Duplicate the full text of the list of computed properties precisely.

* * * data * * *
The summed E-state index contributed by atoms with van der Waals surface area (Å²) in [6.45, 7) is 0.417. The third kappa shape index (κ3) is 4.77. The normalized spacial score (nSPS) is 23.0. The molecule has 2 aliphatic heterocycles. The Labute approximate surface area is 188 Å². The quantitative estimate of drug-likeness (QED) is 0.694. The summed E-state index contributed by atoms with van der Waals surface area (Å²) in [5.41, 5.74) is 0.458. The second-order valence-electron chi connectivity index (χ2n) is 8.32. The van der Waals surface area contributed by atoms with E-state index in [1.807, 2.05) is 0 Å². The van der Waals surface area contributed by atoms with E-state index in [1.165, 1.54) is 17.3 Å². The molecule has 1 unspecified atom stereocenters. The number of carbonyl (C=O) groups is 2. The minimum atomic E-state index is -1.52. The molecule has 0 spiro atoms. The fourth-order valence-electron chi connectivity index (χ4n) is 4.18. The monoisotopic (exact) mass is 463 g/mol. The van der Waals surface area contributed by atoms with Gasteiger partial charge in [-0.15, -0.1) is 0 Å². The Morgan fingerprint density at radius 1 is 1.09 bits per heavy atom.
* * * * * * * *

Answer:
The summed E-state index contributed by atoms with van der Waals surface area (Å²) in [6.45, 7) is 0.417. The third kappa shape index (κ3) is 4.77. The normalized spacial score (nSPS) is 23.0. The molecule has 2 aliphatic heterocycles. The Labute approximate surface area is 188 Å². The quantitative estimate of drug-likeness (QED) is 0.694. The summed E-state index contributed by atoms with van der Waals surface area (Å²) in [5.41, 5.74) is 0.458. The second-order valence-electron chi connectivity index (χ2n) is 8.32. The van der Waals surface area contributed by atoms with E-state index in [1.807, 2.05) is 0 Å². The van der Waals surface area contributed by atoms with E-state index in [1.165, 1.54) is 17.3 Å². The molecule has 1 unspecified atom stereocenters. The number of carbonyl (C=O) groups is 2. The minimum atomic E-state index is -1.52. The molecule has 0 spiro atoms. The fourth-order valence-electron chi connectivity index (χ4n) is 4.18. The monoisotopic (exact) mass is 463 g/mol. The van der Waals surface area contributed by atoms with Gasteiger partial charge in [-0.15, -0.1) is 0 Å². The Morgan fingerprint density at radius 1 is 1.09 bits per heavy atom.